Never Let Me Go Analysis
- Kathy acts as both as the narrator and protagonist. Kathy's passive nature is reflected in her narrative voice, which is tinged with a quiet sadness.
- Ishiguro titled Never Let Me Go after a song by fictional singer Judy Bridgewater. Kathy listens to the song in her room, imagining that the singer is addressing a baby Kathy knows she could never have.
- Never Let Me Go has three primary settings: Hailsham, a boarding school for clones; the Cottages, the shabby, converted farmhouses; and the donor recovery centers, where Kathy works. Each setting gets progressively bleaker, reflecting the events of the novel.
Although Never Let Me Go is structured as a mystery in which much is concealed from the reader, its most important plot point is disclosed about a third of the way through the novelnamely, that the narrator has been cloned by a society which intends eventually to harvest her vital organs. The postponement of this crucial piece of information in the novel’s first one hundred pages allows the reader to bond with the narrator, the sensitive and intelligent Kathy H., who might otherwise be greeted by the reader in the same way her society sees her: as other than human. Additionally, the initial withholding of such information indicates Kathy’s reluctance to confront the reality of what is going to happen to her and to her friends, fellow clones who have been educated at the seemingly exclusive Hailsham School.
The school, in an isolated rural setting that segregates the clones from the rest of the society, also serves as a buffer for the children, protecting them to some extent from their true situation while they receive an education, develop creatively, and form close friendships. Despite Hailsham’s good works, however, Kathy’s retrospective monologue exposes a ruthless and conspiratorial aspect to the school, as if the institution were a sham predicated on repression and denial and calculated to lull the students into a false sense of security.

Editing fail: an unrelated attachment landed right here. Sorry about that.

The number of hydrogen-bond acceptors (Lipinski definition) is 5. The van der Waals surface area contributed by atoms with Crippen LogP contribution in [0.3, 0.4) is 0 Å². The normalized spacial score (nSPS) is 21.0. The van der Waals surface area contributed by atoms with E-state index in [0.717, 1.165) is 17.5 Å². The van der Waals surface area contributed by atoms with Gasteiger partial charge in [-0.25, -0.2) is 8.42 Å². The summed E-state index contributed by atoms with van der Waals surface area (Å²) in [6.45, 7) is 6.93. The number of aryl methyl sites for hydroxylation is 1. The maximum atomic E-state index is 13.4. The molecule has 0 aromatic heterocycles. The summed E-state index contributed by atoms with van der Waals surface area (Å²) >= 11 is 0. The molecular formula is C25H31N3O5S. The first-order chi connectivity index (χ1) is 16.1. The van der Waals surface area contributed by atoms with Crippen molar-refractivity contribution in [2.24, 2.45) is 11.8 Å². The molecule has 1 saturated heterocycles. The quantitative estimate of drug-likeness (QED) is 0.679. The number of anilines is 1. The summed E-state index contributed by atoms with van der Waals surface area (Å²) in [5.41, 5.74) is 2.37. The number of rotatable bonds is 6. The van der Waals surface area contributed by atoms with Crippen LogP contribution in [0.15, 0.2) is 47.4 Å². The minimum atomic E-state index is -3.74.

Miss Emily, the headmistress, is most concerned with protecting the children from a clear knowledge of their fates; it is she who represents the consensus among the guardians at the school that the children should not told about what is going to happen to them. Only one renegade teacher, Miss Lucy, especially galled by the children’s unsuspecting innocence, explicitly tells them how little they can expect from life. Miss Lucy’s outspokenness notwithstanding, Kathy comes to feel that, on a deep level, all the students had seen some glimmerings of the truth of their situation.
When she is assigned to look after the psychological well-being of those who are in the process of donating their organs, Kathy confronts the reality of death for the first time. She finds that the constant nearness to the suffering and death of her fellow clones compels her to look back on her life at Hailsham, a reevaluation in which she recognizes not only the strangeness of her years there but the degree to which the peculiarity of the students’ situation is masked by a veneer of normality.
Evaluating her childhood in the light of her knowledge of what will be her fate, she develops a double perspective, so that the more innocent way she once saw her childhood competes with the way she has revised her impressions now that she is an adult. For instance, Kathy begins to recognize the level of deception practiced at Hailsham, and, even more, begins to comprehend the puzzling behavior of her two closest friends, whose characters, like her own, have been formed by the psychological pressure implicit in their circumstances.
Kathy and her friends, Ruth and Tommy, know they will never marry, never have children, never have real jobs, and that, soon after leaving Hailsham, they will be placed in a hospital for the purpose of organ harvesting. This knowledge has damaged each of their personalities in different ways. Kathy responds by becoming muted and...
(The entire section is 1,904 words.)